OASIS Mailing List ArchivesView the OASIS mailing list archive below
or browse/search using MarkMail.


Help: OASIS Mailing Lists Help | MarkMail Help

[Date Prev][Date Next][Thread Prev][Thread Next][Date Index][Thread Index]

Re: XML Blueberry (non-ASCII name characters in Japan)

At 5:06 PM -0400 7/9/01, Simon "St.Laurent" wrote:
>On 09 Jul 2001 16:07:24 -0400, Elliotte Rusty Harold wrote:
>> At 2:52 PM -0400 7/9/01, John Cowan wrote:
>> >Please tell me what kind of argument you would find convincing.
>> >
>> Prove to me the existence of 10,000 or more users who want to write XML
>> *markup* in any combination of the scripts added in Unicode 3.0 and
>> 3.1, who cannot reasonably use an alternative script for their 
>> language of choice, and who do not read and write some better 
>> supported language. 
>Are those the criteria for Unicode?  

Of course not, and those shouldn't be the criteria for inclusion in Unicode because Unicode has totally different needs than XML markup. Unicode is about *TEXT*. We're talking about *MARKUP*. These points keep getting confused. To lose any of these scripts from text, would be a huge disadvantage. It would clearly disenfranchise far more than 10,000 users apiece. It would be a radical impoverishment of human culture. But nobody's arguing that.

One more time: every single one of the characters in question can be used in XML documents today. Want to publish a newspaper in Amharic using XML? No problem. Want to write poetry in Burmese? Not an issue. Want to take down oral history in Khmer? Go for it. 

If XML 1.0 prohibited, these characters from #PCDATA, then there'd be a much stronger argument for breaking compatibility. Indeed I probably would have suggested it myself quite a while ago, but it wasn't necessary then and it isn't necessary now. I remember when I first realized what the XML 1.0 BNF grammar did with the unassigned characters, and why it did that. Frankly I was shocked. I never would have thought of doing that. Fortunately the team that put together XML 1.0 did a much better job than I could have done, and a much better job than  you're giving them credit for now. XML 1.0 is fully adequate for any form of text in any of these languages, as well as a number yet to come. That's truly an amazing achievement.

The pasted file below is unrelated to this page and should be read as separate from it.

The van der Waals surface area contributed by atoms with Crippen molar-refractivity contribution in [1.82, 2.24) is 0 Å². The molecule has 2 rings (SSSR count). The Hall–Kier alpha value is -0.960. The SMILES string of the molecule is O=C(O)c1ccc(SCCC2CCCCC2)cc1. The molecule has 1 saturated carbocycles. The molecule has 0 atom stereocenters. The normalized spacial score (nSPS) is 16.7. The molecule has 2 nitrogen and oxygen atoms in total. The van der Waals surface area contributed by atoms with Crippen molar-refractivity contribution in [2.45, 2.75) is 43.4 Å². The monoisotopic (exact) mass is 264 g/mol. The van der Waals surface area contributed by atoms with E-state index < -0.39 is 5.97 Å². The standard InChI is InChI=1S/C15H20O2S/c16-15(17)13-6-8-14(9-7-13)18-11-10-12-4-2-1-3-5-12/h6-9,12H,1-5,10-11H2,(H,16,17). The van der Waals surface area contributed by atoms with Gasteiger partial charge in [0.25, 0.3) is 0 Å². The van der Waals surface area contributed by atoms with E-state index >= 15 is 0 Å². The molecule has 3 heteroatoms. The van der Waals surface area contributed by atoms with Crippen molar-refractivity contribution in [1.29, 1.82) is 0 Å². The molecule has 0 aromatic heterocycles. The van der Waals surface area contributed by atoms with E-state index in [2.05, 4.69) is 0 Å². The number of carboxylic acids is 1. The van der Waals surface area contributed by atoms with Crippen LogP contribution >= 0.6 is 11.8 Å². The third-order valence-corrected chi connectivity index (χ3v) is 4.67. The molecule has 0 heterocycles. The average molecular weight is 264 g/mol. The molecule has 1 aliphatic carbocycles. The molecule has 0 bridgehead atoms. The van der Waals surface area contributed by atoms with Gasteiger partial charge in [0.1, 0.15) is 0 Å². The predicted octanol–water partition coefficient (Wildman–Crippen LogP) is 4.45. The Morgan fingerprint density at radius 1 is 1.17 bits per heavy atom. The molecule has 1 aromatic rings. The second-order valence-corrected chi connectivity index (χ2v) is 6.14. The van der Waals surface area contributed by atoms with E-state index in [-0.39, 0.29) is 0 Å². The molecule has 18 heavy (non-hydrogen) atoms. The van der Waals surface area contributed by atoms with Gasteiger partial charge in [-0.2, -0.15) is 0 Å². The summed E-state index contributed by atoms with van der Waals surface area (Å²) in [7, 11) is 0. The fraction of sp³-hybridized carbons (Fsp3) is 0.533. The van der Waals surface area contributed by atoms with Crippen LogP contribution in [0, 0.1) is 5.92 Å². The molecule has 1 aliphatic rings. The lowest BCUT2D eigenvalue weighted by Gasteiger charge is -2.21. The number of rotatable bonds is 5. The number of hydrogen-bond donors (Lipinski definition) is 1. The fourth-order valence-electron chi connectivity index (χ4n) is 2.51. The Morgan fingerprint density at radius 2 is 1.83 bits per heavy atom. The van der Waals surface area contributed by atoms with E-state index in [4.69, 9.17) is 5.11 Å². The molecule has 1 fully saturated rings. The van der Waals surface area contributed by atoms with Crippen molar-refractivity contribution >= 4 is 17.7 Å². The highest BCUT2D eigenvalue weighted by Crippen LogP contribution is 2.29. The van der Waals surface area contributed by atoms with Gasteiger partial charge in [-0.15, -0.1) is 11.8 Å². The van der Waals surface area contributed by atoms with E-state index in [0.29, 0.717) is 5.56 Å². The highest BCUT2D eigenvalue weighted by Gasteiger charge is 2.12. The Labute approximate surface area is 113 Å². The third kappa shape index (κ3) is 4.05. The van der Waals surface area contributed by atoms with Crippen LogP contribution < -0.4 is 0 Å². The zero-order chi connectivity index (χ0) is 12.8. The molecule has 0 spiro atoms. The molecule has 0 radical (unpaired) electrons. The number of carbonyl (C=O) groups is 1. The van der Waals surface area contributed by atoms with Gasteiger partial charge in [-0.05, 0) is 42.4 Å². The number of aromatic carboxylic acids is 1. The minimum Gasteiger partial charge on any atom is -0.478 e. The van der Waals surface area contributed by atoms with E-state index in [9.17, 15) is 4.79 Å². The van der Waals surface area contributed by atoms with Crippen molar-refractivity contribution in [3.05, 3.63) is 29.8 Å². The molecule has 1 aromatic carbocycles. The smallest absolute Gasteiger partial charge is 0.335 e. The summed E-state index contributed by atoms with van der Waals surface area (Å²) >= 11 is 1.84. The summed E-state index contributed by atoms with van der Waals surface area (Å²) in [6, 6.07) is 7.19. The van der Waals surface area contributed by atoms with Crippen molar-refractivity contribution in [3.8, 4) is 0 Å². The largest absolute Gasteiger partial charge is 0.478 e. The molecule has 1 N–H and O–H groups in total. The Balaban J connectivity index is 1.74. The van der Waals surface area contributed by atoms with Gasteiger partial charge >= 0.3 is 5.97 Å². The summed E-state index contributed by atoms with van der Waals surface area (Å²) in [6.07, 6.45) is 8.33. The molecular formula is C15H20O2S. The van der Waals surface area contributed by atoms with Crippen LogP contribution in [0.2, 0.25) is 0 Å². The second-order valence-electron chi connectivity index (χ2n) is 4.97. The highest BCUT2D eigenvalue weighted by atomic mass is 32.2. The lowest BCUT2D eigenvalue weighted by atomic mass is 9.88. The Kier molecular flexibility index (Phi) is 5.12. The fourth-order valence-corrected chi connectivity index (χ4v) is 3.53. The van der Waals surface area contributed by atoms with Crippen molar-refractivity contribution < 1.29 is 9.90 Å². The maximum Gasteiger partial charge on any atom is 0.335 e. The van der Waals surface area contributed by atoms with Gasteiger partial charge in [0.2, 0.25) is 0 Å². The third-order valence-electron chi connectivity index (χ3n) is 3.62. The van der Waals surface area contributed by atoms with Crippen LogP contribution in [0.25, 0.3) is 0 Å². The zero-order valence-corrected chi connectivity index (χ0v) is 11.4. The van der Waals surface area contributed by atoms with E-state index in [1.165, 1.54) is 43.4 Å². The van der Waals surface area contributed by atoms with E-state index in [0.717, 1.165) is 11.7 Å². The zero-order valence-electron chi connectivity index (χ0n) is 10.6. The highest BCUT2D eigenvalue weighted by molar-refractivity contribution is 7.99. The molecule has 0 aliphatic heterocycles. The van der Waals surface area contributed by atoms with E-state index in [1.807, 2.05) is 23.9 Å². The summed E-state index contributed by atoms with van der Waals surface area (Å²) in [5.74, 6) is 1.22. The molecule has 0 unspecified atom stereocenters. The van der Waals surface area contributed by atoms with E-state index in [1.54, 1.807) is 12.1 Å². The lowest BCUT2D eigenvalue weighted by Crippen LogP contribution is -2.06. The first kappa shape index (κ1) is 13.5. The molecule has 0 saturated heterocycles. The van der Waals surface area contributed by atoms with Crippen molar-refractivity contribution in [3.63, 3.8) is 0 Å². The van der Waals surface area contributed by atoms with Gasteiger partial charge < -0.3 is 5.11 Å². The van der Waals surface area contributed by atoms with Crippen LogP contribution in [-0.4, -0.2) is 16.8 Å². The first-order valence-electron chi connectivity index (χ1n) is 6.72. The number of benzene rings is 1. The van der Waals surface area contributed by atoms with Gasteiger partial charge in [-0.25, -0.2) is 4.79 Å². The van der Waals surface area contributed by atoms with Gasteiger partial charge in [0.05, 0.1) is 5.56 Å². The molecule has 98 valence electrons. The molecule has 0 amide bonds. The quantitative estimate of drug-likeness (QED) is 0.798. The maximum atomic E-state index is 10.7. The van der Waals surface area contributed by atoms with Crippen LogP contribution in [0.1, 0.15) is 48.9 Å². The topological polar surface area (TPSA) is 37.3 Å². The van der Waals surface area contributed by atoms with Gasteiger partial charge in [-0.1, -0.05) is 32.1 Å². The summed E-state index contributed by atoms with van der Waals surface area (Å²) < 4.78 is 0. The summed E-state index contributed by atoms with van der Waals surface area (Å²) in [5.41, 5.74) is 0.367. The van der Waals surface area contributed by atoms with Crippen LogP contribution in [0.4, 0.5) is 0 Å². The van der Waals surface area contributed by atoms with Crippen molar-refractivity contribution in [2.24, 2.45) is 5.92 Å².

(FYI I have been advocating breaking backwards compatibility in Java for several months now over this issue because unlike XML, Java cannot use these characters in plain text.) 

>I don't think so, and I'm not
>really sure what cloud you picked 10,000 out of.  On the basis of 10,000
>people using markup, we can probably disenfranchise significant
>communities around the globe who use characters already recognized by
>XML 1.0.

The criterion isn't really 10,000. The criterion is enough users to justify the cost of transition. So far I've yet to see the existence of one such user demonstrated, much less 10,000. 

Again, if there were no additional cost to adding these characters, we wouldn't be having this conversation. But there is a cost, a real one, and one that's going to affect many people. For some people it will be a minor inconvenience. A few book authors like you and me may actually make money off this change. But a lot of non-experts are going to get hammered with unexpected incompatibilities they can't easily diagnose. 

>I'm deeply unconvinced that it's the job of the XML community to decide
>issues which seem far more likely to be understood by the Unicode

It's not the W3C's job to decide what characters should be allowed in text. It's not the Unicode Consortium's job to decide what characters should be allowed in  XML names. 


| Elliotte Rusty Harold | elharo@metalab.unc.edu | Writer/Programmer |
|          The XML Bible, 2nd Edition (Hungry Minds, 2001)           |
|              http://www.ibiblio.org/xml/books/bible2/              |
|   http://www.amazon.com/exec/obidos/ISBN=0764547607/cafeaulaitA/   |
|  Read Cafe au Lait for Java News:  http://www.cafeaulait.org/      | 
|  Read Cafe con Leche for XML News: http://www.ibiblio.org/xml/     |